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Lost, lonely but boldly independent, a troop of women took over the entertainment portion of Friday evening at Cuban Revolution Restaurant in Olneyville.

Burlesque dancers, sideshow acts, singers and comedians by night, these performers were students in Kristen van Liew's class "Cabaret and the Avant Garde," offered at Rhode Island School of Design Wintersession.

In "RISD Takes Chifferobe: Lost, Lonely and Vicious," the women converted the restaurant into a dinner-theater cabaret for one night. They began with a variety of sideshow acts, such as a life-size doll or a girl singing from a swing in the middle of the restaurant.

Before the performances began, students in flapper dresses circled the tables passing out cupcakes and paper fortune cookies with predictions such as "Confucius say: Man who fight with wife all day get no piece at night."

This was a take on the cigarette girls found in old-fashioned nightclubs, said Sofia Poe, a student in the class and a cupcake distributer. It was an act designed to "get the audience warmed up" for the night's show, she added.

Interspersed with performances by the students were those by Ms. Wensday, a local singer, masquerading as her alter ego Mademoiselle Mercredi.

Wensday's romantic but innocuous melodies, in English, French and Spanish, were ideal dinner theater fare — pleasing to the ear but not loud or distinctive enough to derail serious conversation.

But for the audience members who came just to see the show, her performance began to drag near the beginning of her second appearance onstage and went on far longer than needed.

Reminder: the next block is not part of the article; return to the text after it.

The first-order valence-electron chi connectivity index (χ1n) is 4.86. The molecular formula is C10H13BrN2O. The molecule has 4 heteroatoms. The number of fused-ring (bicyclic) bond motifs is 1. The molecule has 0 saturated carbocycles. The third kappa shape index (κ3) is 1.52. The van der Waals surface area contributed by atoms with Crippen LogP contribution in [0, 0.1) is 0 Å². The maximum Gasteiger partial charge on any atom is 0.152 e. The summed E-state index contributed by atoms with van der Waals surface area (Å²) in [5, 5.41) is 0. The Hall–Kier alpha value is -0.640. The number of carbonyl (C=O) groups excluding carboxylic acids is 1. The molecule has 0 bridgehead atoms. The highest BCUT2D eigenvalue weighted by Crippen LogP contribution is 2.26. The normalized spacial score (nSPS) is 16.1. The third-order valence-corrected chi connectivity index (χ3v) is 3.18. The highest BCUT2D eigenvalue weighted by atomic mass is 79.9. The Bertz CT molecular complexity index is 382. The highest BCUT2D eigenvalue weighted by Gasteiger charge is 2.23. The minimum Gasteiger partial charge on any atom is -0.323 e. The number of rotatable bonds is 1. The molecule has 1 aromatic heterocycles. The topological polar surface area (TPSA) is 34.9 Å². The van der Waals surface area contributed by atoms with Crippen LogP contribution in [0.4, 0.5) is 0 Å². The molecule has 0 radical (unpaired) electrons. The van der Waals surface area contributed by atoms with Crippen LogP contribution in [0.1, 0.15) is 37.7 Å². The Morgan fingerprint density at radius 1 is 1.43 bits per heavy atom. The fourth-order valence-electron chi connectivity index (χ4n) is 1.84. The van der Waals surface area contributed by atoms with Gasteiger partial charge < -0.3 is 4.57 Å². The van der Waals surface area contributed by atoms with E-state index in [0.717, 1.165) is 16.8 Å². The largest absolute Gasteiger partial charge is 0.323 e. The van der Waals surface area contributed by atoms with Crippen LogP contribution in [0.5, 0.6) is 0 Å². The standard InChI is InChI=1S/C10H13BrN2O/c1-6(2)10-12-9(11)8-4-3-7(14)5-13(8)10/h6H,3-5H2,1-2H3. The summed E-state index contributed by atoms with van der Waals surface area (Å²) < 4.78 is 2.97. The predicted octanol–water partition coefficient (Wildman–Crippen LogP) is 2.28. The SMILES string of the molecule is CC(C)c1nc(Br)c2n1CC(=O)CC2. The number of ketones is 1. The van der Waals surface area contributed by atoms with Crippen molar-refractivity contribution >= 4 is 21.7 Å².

Van Liew performs regularly around Providence as her alter ego, Kristen Minsky, and was recognized as one of 10 people to watch in 2011 by Providence Monthly magazine.

But for this class, she "basically assumed the role of groundskeeper," she said.  The students had creative control of their individual performances.

Though there was no theme or message imposed from above, many of the students explored "body politics" and "the spheres women are relegated to," van Liew said.

In one, a girl dressed as a bride sang a song about wanting to step out of her sheltered life, before tearing off her gown to reveal black lingerie. But her performance was calculated to be desperate and awkward, van Liew said, and lost any sex appeal as a result.

Emily Oliveira, a sophomore at RISD, performed an act of solo poetry, which she said was inspired by a dress she found. In the act, she took on the role of a bitter and defeated old woman haranguing her husband.

Oliveira, whose focus is in illustration, said she took the class in part because of her interest in performance art. But, she said, it was also "just self-indulgent fun."

All nine of the students in the class were women, though van Liew said this was not intentional. But it did allow for "a lot of female ritual moments in the process of getting the performance together," she said.

"It felt a little more like a community of women," Oliveira said. "We were on the same wavelength about a lot of stuff."



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